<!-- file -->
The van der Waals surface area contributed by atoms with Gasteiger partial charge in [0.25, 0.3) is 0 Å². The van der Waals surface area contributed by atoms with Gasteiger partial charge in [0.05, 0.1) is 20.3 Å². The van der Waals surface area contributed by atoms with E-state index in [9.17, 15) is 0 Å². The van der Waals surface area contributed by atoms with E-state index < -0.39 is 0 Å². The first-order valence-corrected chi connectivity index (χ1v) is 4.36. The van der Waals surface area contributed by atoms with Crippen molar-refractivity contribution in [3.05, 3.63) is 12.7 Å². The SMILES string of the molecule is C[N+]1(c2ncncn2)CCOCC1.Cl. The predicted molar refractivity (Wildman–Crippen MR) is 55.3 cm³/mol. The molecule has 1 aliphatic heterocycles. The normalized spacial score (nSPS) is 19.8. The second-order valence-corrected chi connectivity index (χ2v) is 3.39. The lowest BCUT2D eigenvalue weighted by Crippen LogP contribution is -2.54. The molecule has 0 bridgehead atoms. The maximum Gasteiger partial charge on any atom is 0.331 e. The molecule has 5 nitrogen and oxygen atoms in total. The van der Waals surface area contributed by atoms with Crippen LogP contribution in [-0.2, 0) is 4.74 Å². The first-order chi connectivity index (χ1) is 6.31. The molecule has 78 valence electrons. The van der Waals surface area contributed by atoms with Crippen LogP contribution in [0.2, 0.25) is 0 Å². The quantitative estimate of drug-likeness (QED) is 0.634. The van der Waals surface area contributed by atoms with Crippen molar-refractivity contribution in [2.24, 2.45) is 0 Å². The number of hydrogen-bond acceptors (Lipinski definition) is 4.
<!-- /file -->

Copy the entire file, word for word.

The van der Waals surface area contributed by atoms with Gasteiger partial charge in [0.25, 0.3) is 0 Å². The van der Waals surface area contributed by atoms with Gasteiger partial charge in [0.05, 0.1) is 20.3 Å². The van der Waals surface area contributed by atoms with E-state index in [9.17, 15) is 0 Å². The van der Waals surface area contributed by atoms with E-state index < -0.39 is 0 Å². The first-order valence-corrected chi connectivity index (χ1v) is 4.36. The van der Waals surface area contributed by atoms with Crippen molar-refractivity contribution in [3.05, 3.63) is 12.7 Å². The SMILES string of the molecule is C[N+]1(c2ncncn2)CCOCC1.Cl. The predicted molar refractivity (Wildman–Crippen MR) is 55.3 cm³/mol. The molecule has 1 aliphatic heterocycles. The normalized spacial score (nSPS) is 19.8. The second-order valence-corrected chi connectivity index (χ2v) is 3.39. The lowest BCUT2D eigenvalue weighted by Crippen LogP contribution is -2.54. The molecule has 0 bridgehead atoms. The maximum Gasteiger partial charge on any atom is 0.331 e. The molecule has 5 nitrogen and oxygen atoms in total. The van der Waals surface area contributed by atoms with Crippen LogP contribution in [-0.2, 0) is 4.74 Å². The first-order chi connectivity index (χ1) is 6.31. The molecule has 78 valence electrons. The van der Waals surface area contributed by atoms with Crippen LogP contribution in [0.2, 0.25) is 0 Å². The quantitative estimate of drug-likeness (QED) is 0.634. The van der Waals surface area contributed by atoms with Crippen molar-refractivity contribution in [2.24, 2.45) is 0 Å². The number of hydrogen-bond acceptors (Lipinski definition) is 4.